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September 12, 2010 1:28 PM   Subscribe

I need to go to the dentist. But, I have a phobia of injections. Not going isn't really an option, so what can I do?

Background: it has not always been thus. I've had operations as a child (stitches in scalp, burst appendix, etc). I was on Depo Provera for three years, after which a brief experiment with the Pill got me an injection in my stomach - I was more concerned with getting something to eat than the needle. I had a blood test at 21, which was fine until I fainted what with it being the first time. I've even had a root canal when I was sixteen, and was fine with it too.

I last went to the dentist three years ago. I had an examination, and came back to get something looked at. I was nervous that morning, couldn't eat, drank some juice in case I needed something in my stomach. The dentist got the needle out, got impatient with me, and I panicked and threw up all over the chair. I left vomiting and shaking. I have never reacted like that to anything medical before - the closest was having an IUD fitted but that was very very painful.

Since then, I've had to have a few blood tests. The first one, I lay down on the table and tried to relax, but by the time they decided to draw blood from my hand (I have difficult to find veins, and the more they prodded, the more scared i got) - I was lying on the examination couch sobbing and shaking. I was sent to the local health centre - I fainted. Eventually I went back with MrMippy, and then I learned that if I concentrated on a magazine, it didn't feel so bad - but it's hard to do this when it's in my mouth.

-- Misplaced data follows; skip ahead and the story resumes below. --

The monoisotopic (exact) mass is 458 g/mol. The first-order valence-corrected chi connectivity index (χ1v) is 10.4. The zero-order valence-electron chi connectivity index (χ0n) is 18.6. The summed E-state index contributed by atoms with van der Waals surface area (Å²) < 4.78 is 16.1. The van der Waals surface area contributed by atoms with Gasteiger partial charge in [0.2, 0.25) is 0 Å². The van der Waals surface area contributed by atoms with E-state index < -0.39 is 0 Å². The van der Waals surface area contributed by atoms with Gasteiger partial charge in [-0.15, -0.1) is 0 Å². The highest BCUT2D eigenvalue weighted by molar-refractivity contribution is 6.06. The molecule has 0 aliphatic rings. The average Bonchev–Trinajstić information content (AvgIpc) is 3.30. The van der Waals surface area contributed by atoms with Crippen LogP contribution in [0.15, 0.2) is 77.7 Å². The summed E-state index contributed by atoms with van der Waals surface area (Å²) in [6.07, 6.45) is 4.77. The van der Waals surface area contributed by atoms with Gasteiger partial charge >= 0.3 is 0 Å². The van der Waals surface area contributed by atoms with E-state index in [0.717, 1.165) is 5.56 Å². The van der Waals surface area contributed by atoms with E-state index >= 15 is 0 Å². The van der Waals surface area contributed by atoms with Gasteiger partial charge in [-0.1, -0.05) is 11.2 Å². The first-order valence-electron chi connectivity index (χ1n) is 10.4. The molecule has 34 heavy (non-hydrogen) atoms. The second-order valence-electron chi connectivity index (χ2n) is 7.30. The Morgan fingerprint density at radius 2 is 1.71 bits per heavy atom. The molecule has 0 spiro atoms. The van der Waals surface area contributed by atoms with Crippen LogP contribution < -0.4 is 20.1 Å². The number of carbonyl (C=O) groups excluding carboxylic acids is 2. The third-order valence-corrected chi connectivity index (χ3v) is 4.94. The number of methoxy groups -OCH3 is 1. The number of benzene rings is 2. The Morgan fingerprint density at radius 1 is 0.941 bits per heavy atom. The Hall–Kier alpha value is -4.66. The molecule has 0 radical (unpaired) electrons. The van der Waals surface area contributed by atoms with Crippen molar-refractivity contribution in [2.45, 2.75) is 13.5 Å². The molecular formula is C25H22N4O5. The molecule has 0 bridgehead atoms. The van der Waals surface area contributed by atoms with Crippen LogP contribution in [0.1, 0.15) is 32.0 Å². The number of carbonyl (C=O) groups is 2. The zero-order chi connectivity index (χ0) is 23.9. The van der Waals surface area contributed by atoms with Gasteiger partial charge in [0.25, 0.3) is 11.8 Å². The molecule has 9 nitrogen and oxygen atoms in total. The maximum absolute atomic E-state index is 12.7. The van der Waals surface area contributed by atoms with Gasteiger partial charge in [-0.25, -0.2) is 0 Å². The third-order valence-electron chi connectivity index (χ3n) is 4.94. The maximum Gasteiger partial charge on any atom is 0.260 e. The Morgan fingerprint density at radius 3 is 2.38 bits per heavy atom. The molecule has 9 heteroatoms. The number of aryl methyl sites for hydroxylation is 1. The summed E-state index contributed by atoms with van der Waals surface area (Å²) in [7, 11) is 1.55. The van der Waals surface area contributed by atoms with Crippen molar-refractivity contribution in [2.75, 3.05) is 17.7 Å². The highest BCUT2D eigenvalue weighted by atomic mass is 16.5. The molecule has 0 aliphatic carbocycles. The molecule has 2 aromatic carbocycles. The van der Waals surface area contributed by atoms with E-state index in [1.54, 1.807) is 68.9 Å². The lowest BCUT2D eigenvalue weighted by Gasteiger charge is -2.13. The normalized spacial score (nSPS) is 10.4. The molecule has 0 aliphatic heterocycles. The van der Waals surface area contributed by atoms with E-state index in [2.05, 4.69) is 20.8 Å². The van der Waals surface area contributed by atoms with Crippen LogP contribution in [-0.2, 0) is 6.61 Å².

I need to get something looked at so I need to get over this. I know general anaesthetic is one option but it isn't available on the NHS - privately it is very expensive and many dentists aren't keen as it is risky. Also, that would help in the short term but I want to start taking better care of my teeth. I don't know where this came from, I know I need to get things done so it is irrational, and if I can't feel the drill I don't care about that. It seems to be the needle. I keep telling myself that people have been having injections for years, that there is no extra medical risk and the anaesthetic won't travel down my bloodstream and stop my heart, that some people have to inject themselves every day, that the pain of the injection is much better than the pain of dental problems or further medical problems etc, but rationalizing it isn't helping.

I've been trying watching House to see if seeing injections would help but I still get very tense and frightened and also it doesn't seem the same as actually being there.
posted by mippy to Health & Fitness (45 answers total) 2 users marked this as a favorite
 
What are you having done? Lots of people here just dont get shots, even for drill work.
posted by Iteki at 1:34 PM on September 12, 2010